All babies should get the first shot of hepatitis B vaccine before they leave the hospital. This shot acts as a safety net, reducing the risk of getting the disease from moms or family members who may not know they are infected with hepatitis B. And when a mom has hepatitis B, in addition to the hepatitis B vaccine, the baby should also get the hepatitis B immune globulin (HBIG) within the first 12 hours of life. HBIG is a medicine that gives a baby’s body a “boost” or extra help to fight the virus as soon as he or she is born. The HBIG shot is only given to babies of mothers who have Hepatitis B.
What is the hepatitis B vaccine?
The hepatitis B vaccine protects against getting hepatitis B. It is a copy of only one small part of the virus. The vaccine cannot give the infection. The hepatitis B vaccine protects children by preparing their bodies to fight the virus.
Almost all children (95 children out of 100) who get three to four doses of the vaccine will be protected from hepatitis B.
When should my child get the hepatitis B vaccine?
Children need three to four doses of the hepatitis B vaccine (depending on the brand of vaccine used) at the following ages for best protection:
- The first dose at birth (within 12 hours if the mother has hepatitis B infection);
- A second dose at 1 through 3 months; and
- A third dose at 6 through 18 months of age.
Some children may need a forth dose. Talk to your child’s doctor to find out how many shots your child needs.
Older children who did not get the vaccine as a baby should get it as soon as possible.
Why should my child get the hepatitis B vaccine?
Getting your child the hepatitis B vaccine protects him against serious disease.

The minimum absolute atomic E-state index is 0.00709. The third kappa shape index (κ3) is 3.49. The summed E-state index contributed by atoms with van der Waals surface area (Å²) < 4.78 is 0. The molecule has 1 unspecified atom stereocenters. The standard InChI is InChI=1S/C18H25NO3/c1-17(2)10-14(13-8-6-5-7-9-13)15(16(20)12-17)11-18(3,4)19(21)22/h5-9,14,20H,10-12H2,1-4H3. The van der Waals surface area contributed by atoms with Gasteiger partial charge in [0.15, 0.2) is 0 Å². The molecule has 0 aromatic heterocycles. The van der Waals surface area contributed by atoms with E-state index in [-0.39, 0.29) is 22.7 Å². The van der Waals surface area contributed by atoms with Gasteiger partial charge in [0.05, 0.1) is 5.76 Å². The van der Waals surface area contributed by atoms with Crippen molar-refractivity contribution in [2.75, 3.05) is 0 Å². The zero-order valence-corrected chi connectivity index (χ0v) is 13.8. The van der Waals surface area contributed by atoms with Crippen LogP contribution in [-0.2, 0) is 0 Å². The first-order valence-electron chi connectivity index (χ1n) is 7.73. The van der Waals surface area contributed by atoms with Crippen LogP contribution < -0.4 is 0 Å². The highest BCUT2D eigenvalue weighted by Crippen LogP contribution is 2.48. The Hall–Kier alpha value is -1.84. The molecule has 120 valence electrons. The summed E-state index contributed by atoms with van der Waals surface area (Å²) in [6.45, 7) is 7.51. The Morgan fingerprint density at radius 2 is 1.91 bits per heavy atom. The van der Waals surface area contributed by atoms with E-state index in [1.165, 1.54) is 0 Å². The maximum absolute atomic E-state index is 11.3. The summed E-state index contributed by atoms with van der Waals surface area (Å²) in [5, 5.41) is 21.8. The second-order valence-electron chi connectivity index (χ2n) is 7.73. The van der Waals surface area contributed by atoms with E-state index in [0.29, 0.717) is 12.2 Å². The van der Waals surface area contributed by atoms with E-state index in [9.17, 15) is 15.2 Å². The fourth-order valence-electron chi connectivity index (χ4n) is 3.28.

Of the more than 1 million people in the United States living with life-long hepatitis B, most got the virus as a child. When infants and young children are infected with hepatitis B, they have a 90% chance of developing a life-long, chronic infection. One out of 4 of these children will have serious liver disease as an adult, including cancer.
Children and adults with life-long hepatitis B can pass on the virus to other people.
If my child does not get the hepatitis B vaccine, will he get the disease?
Children who do not get the vaccine for hepatitis B are at risk for infection. More than 1 million people in the U.S. have life-long hepatitis B. Most don’t know it. Therefore, an unvaccinated child may be at risk of getting the disease from someone who has the virus and doesn’t even know it.
Is the hepatitis B vaccine safe?
The hepatitis B vaccine is very safe, and it is effective at preventing hepatitis B. Vaccines, like any medicine, can have side effects. But no serious side effects are known to be caused by the hepatitis B vaccine.
Most people who get the hepatitis B vaccine will have no side effects at all. Those that do occur are very mild, such as a low fever (less than 101 degrees) or a sore arm from the shot.
Where can I learn more about the hepatitis B vaccine?
To learn more about the hepatitis B vaccine or other vaccines, talk to your child’s doctor.
Call 800-CDC-INFO (800-232-4636) or go to the CDC Vaccines web site and check out the following resources:
Fact Sheets for Parents
Diseases and the Vaccines that Prevent Them